- 2011 Fulbright Senior Specialist in Environmental Science, University of Tuscia, Viterbo, Italy
- 2008 Hyung K. Shin Award for Excellence in Research, College of Science, University of Nevada, Reno
- 2008 Senior Ecologist, Ecological Society of America (ESA) Board of Professional Certification
- 2008 Outstanding Researcher Award, Mackay School of Earth Sciences and Engineering, University of Nevada, Reno
- 2007 Foreign Member of the PhD Program in "Scienze e Tecnologie per la Gestione Forestale e Ambientale", University of Tuscia, Viterbo, Italy
- 2007 Blaustein Visiting Fellowship, Stanford University, School of Earth Sciences
- 2007 Guest Professorship, Swiss Federal Institute of Technology (ETH), Chair of Forest Ecology
- 2006 National Academy of Sciences Committee
- 2002 NSF Faculty Early Career Development (CAREER) Award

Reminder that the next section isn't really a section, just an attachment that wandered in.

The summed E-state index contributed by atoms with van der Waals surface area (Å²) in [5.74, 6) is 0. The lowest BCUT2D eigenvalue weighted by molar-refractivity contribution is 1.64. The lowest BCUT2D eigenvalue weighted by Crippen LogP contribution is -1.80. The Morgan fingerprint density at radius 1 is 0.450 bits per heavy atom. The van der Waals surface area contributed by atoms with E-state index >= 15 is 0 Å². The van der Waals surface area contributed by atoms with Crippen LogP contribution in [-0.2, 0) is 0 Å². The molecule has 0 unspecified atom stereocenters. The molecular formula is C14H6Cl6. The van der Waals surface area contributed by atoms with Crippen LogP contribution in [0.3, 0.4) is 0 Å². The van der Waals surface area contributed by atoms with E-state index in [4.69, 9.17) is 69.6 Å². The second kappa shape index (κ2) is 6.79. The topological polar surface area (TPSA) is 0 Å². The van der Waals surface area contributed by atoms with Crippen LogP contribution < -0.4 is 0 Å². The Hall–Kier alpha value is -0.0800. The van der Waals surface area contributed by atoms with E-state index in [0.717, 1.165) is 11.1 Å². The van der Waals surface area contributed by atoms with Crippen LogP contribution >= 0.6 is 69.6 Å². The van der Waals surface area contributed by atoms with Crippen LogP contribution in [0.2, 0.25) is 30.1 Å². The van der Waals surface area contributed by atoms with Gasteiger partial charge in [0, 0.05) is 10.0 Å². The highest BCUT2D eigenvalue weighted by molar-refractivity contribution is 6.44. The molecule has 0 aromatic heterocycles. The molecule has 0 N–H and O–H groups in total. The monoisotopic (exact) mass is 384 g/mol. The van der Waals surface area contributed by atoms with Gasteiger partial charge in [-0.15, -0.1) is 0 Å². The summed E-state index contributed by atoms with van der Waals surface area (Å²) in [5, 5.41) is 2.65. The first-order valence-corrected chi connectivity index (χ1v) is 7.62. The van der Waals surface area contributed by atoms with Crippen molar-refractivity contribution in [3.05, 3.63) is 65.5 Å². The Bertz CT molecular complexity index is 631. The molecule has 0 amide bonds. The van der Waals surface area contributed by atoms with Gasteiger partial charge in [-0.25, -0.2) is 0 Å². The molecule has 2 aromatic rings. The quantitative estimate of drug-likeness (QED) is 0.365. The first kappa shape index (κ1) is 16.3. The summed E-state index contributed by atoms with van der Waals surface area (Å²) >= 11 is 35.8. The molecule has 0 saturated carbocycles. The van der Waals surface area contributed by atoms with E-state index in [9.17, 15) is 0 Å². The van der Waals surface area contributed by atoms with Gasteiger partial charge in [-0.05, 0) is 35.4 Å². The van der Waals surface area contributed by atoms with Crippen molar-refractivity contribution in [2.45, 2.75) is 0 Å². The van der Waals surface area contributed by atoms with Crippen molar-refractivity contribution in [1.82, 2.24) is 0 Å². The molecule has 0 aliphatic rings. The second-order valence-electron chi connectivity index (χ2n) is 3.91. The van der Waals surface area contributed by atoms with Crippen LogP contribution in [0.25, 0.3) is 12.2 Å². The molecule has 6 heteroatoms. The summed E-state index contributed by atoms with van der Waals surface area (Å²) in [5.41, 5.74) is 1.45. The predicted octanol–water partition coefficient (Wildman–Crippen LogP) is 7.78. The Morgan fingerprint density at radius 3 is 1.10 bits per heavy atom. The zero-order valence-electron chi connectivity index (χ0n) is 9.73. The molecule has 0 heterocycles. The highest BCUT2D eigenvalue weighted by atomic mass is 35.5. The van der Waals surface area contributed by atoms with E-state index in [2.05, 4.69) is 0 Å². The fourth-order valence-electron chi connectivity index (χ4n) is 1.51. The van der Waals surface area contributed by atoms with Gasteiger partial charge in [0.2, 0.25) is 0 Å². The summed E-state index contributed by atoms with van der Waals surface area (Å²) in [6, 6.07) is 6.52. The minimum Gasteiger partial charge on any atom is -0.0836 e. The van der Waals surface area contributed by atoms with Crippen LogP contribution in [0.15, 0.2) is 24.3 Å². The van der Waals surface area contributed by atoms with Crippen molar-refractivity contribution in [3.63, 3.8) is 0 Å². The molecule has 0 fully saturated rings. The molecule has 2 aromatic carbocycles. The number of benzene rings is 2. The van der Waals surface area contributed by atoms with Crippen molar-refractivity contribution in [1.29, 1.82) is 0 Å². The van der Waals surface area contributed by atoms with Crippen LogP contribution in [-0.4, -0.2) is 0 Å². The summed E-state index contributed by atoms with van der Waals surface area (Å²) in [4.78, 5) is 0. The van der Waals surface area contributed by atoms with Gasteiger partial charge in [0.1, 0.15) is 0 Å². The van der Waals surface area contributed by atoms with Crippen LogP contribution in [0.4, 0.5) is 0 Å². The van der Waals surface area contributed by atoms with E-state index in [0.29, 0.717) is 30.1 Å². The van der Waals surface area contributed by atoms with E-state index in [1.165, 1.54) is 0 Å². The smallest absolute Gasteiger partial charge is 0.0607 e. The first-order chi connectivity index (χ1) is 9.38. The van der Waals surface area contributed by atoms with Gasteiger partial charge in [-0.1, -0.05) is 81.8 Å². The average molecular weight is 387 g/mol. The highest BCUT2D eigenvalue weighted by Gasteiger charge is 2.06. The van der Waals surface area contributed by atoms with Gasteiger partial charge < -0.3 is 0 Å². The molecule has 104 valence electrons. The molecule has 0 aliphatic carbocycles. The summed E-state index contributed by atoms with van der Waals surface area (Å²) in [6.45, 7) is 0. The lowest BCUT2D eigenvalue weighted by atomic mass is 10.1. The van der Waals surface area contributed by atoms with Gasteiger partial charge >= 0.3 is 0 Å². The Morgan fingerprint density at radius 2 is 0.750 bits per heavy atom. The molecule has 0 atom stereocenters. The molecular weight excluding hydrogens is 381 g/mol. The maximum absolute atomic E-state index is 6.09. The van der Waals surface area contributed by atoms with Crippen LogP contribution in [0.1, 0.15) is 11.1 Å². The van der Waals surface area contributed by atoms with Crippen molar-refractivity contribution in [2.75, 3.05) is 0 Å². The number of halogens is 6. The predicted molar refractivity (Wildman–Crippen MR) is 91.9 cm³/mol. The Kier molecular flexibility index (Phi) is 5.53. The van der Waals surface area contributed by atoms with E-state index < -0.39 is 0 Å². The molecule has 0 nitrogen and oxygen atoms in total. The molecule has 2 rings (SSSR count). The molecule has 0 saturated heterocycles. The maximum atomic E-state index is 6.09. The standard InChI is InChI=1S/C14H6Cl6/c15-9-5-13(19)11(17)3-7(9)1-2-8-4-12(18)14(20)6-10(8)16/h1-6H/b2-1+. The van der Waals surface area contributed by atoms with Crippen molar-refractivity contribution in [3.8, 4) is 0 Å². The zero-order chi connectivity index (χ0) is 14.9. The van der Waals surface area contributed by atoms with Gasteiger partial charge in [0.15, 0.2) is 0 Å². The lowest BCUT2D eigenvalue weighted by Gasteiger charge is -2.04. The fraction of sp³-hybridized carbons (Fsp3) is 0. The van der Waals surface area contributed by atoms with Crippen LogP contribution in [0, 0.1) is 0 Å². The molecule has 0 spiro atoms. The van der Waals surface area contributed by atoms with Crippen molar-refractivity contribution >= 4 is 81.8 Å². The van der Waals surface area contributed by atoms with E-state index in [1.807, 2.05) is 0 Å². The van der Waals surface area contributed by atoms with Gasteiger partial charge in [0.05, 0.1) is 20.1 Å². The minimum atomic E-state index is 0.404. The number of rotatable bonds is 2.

- 2001 AAG Paper of the Year Award
- 1992 McGinnies Graduate Scholarship in Arid Lands Studies, University of Arizona
- 1992 Andrew E. Douglass Scholarship, Laboratory of Tree-Ring Research, University of Arizona
- 1985 Fulbright Award
My long-term goal is to understand drivers of tree and forest growth in current, past, and future environments. I pursue this goal using instrumental and proxy records (mostly from tree rings), with an emphasis on field observations, numerical calibration, and automated sensors to bridge temporal and spatial scales. My experience and interests are in climate and forest dynamics, particularly in mountain watersheds. This places my work at the intersection between ecology, climatology, biogeography, and hydrology.